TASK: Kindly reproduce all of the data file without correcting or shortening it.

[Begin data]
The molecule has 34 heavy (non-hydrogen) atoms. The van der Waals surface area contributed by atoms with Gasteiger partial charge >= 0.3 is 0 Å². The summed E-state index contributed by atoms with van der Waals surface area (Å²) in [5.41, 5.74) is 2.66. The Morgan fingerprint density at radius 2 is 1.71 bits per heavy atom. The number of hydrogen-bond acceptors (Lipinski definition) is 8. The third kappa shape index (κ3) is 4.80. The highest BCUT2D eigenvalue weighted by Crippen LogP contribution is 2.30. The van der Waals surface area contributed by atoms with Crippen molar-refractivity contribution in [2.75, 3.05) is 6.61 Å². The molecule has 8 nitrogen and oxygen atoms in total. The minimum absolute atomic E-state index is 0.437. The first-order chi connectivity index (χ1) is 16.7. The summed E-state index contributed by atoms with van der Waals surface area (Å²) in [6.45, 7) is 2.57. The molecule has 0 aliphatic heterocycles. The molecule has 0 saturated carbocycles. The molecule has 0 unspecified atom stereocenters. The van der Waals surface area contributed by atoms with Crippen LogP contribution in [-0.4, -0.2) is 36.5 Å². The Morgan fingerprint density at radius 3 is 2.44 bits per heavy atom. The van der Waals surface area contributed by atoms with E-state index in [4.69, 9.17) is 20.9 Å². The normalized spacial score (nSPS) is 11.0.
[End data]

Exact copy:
The molecule has 34 heavy (non-hydrogen) atoms. The van der Waals surface area contributed by atoms with Gasteiger partial charge >= 0.3 is 0 Å². The summed E-state index contributed by atoms with van der Waals surface area (Å²) in [5.41, 5.74) is 2.66. The Morgan fingerprint density at radius 2 is 1.71 bits per heavy atom. The number of hydrogen-bond acceptors (Lipinski definition) is 8. The third kappa shape index (κ3) is 4.80. The highest BCUT2D eigenvalue weighted by Crippen LogP contribution is 2.30. The van der Waals surface area contributed by atoms with Crippen molar-refractivity contribution in [2.75, 3.05) is 6.61 Å². The molecule has 8 nitrogen and oxygen atoms in total. The minimum absolute atomic E-state index is 0.437. The first-order chi connectivity index (χ1) is 16.7. The summed E-state index contributed by atoms with van der Waals surface area (Å²) in [6.45, 7) is 2.57. The molecule has 0 aliphatic heterocycles. The molecule has 0 saturated carbocycles. The molecule has 0 unspecified atom stereocenters. The van der Waals surface area contributed by atoms with Crippen LogP contribution in [-0.4, -0.2) is 36.5 Å². The Morgan fingerprint density at radius 3 is 2.44 bits per heavy atom. The van der Waals surface area contributed by atoms with E-state index in [4.69, 9.17) is 20.9 Å². The normalized spacial score (nSPS) is 11.0.